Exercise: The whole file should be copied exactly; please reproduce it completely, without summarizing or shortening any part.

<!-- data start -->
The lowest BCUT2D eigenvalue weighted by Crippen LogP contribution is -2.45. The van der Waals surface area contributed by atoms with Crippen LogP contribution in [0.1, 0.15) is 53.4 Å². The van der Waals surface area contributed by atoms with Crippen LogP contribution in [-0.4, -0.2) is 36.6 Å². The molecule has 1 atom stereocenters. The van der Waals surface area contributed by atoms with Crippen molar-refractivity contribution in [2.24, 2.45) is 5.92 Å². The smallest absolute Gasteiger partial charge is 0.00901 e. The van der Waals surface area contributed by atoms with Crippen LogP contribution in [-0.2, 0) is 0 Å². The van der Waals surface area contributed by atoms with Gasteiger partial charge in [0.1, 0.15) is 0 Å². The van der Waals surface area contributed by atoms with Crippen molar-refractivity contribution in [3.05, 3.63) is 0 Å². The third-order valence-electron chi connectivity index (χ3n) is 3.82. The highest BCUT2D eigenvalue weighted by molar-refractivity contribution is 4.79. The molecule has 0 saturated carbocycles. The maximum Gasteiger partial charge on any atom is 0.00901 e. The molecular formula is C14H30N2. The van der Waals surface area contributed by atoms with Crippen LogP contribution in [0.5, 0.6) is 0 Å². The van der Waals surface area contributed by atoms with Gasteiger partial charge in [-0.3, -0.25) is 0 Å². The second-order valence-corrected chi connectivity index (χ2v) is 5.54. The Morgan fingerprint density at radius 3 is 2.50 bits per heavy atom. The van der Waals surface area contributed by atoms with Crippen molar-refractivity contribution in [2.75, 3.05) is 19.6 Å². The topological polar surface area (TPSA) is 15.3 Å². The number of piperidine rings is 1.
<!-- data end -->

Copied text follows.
The lowest BCUT2D eigenvalue weighted by Crippen LogP contribution is -2.45. The van der Waals surface area contributed by atoms with Crippen LogP contribution in [0.1, 0.15) is 53.4 Å². The van der Waals surface area contributed by atoms with Crippen LogP contribution in [-0.4, -0.2) is 36.6 Å². The molecule has 1 atom stereocenters. The van der Waals surface area contributed by atoms with Crippen molar-refractivity contribution in [2.24, 2.45) is 5.92 Å². The smallest absolute Gasteiger partial charge is 0.00901 e. The van der Waals surface area contributed by atoms with Crippen LogP contribution in [-0.2, 0) is 0 Å². The van der Waals surface area contributed by atoms with Gasteiger partial charge in [0.1, 0.15) is 0 Å². The van der Waals surface area contributed by atoms with Crippen molar-refractivity contribution in [3.05, 3.63) is 0 Å². The third-order valence-electron chi connectivity index (χ3n) is 3.82. The highest BCUT2D eigenvalue weighted by molar-refractivity contribution is 4.79. The molecule has 0 saturated carbocycles. The maximum Gasteiger partial charge on any atom is 0.00901 e. The molecular formula is C14H30N2. The van der Waals surface area contributed by atoms with Crippen LogP contribution in [0.5, 0.6) is 0 Å². The van der Waals surface area contributed by atoms with Gasteiger partial charge in [-0.3, -0.25) is 0 Å². The second-order valence-corrected chi connectivity index (χ2v) is 5.54. The Morgan fingerprint density at radius 3 is 2.50 bits per heavy atom. The van der Waals surface area contributed by atoms with Crippen molar-refractivity contribution in [2.75, 3.05) is 19.6 Å². The topological polar surface area (TPSA) is 15.3 Å². The number of piperidine rings is 1.